Arsene Wenger: Does the Exit Door Loom for the Arsenal FC Coach?
Today I witnessed a gutless home performance from Arsenal FC against a half decent Swansea FC team.
The game ended 0-2 to Swansea, and Swansea thoroughly deserved the win.
Arsenal now have one win in the last seven Premier League football matches and sit 10th in the league.
This is Arsenal's worst start to the season in their history.
At the beginning of every season, the illusion is given that Arsenal are possible title contenders. However, the team hasn't been in the top two for eight years.
Their current top goal scorer, Theo Walcott, is on the verge of leaving in the next summer transfer window if he is not offered a new contract.
The team is not playing the fast-flowing football it was once known for. It hasn't for years.
The formation never changes. The personnel is worsening season after season.
Arsenal haven't had a proper captain for six years. There is still barely a leader on that pitch.
Some would say there isn't a leader in the dressing room, but despite all this Arsene Wenger keeps his job.
The In Arsene We Trust believers will always state, despite the glaring truth, that Wenger has a job for life.
It is a ridiculous assumption and statement to make. Nobody's position should be untouchable because it lends to a complacent attitude. An attitude his players clearly share.
The Wenger Knows Best brigade will state that the board are starving the manager of funds and limiting his ability to compete at the highest level.
To these fans, Wenger is being made a scapegoat.
Arsenal have the players to make the top four in the league, but the players are not working for the manager, which begs the question: Has Wenger lost authority in the dressing room?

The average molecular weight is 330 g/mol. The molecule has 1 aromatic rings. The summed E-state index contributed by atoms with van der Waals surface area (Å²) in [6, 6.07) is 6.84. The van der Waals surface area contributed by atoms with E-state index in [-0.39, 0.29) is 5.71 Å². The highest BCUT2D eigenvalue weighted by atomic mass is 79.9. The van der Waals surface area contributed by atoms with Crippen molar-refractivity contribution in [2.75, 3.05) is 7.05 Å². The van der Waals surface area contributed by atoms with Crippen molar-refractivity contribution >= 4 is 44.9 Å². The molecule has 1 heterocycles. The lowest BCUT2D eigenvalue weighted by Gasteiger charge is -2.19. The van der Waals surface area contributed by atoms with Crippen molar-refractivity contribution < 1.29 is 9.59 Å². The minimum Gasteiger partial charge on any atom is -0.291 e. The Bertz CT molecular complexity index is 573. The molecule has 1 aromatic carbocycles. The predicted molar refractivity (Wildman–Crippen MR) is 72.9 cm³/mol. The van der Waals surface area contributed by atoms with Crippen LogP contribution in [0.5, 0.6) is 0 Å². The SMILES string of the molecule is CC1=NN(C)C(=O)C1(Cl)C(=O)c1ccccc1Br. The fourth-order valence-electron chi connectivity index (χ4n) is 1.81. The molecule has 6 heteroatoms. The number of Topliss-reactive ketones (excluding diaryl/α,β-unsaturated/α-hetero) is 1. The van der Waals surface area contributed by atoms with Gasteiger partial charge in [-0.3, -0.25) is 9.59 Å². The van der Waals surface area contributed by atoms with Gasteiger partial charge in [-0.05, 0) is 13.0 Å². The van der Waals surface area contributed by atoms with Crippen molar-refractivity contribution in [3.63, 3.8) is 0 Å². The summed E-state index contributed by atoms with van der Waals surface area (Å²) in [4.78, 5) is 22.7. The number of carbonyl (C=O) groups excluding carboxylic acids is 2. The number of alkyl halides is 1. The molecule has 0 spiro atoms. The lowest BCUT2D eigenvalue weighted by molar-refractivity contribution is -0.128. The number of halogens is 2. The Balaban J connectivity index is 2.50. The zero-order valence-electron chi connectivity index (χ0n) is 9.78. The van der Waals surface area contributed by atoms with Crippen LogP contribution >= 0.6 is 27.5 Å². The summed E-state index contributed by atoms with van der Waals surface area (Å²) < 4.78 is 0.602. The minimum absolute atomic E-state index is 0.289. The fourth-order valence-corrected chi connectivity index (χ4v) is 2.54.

Why do all his young prodigies want to leave him as soon as they have the option to? It seems Wenger is losing power and respect at the Emirates.
After Henry left the team in 2007, Arsene Wenger promised that his squad, then consisting of the likes of Gael Clichy, Kolo Toure, Cesc Fabregas, Van Persie, Emmanuel Adebayor, Mathieu Flamini, Samir Nasri and others, would mature and win the league.
Should this be Wenger's final season?
All those players are no longer with the squad.
This season, Wenger was happy to see his two best players of last season leave for pastures new.
His top goal scorer, Robin van Persie was sold to Manchester United.
Alex Song—the player with the leading assists in the team—was sold to Barcelona despite still having three years on his contract.
Is that not handicapping yourself?
Any decent manager would fight his corner and issue a least some kind of ultimatum.
Not Wenger, who remains the highest paid manager in English football despite being without a trophy for eight long years.
He is lucky he has a board who only cares about profits and the fourth spot with a fanbase who are fresh and blind to what issues are preventing Arsenal from becoming a serious threat.
It is nice playing in the Champions League, but it isn't nice being found out every year in the knockout stages.
Every competition should be a competition in which this club competes to win. However, Arsenal are just also-rans: there to make up the numbers.
Perhaps Wenger is the victim of his early success, but in all honesty this isn't the same Arsenal that I remember when I started supporting over twenty years ago.
The new fans are clueless and the players have no idea of what it takes to show true Arsenal spirit. The Arsenal are now synonymous with the word "losers."
A laughing stock. Sir Alex Ferguson must be laughing to himself at the demise of the once great Wenger. Ferguson doesn't even consider Wenger a challenge these days.
The tactics are beyond stale and are perhaps one of the most predictable in the league.
Wenger can cling to the rest of the season in the knowledge that the board will not sack him.
The board are at fault off the pitch, but have no input on it. If West Brom, Everton, Spurs, Swansea, Stoke City and West Ham can be above Arsenal at this stage, then there is a clear managerial issue.
Next season I suspect Walcott and Bacary Sagna to be the next to leave the club despite announcing their undying love for it.
Whilst Wenger chooses to play devil's advocate and refuses to take a stand to keep his best players and buy better new ones, he has to take the credit for how far the Arsenal have fallen since the glory days of the Invincibles.
Follow me if you agree or disagree @BungaBungaBoys
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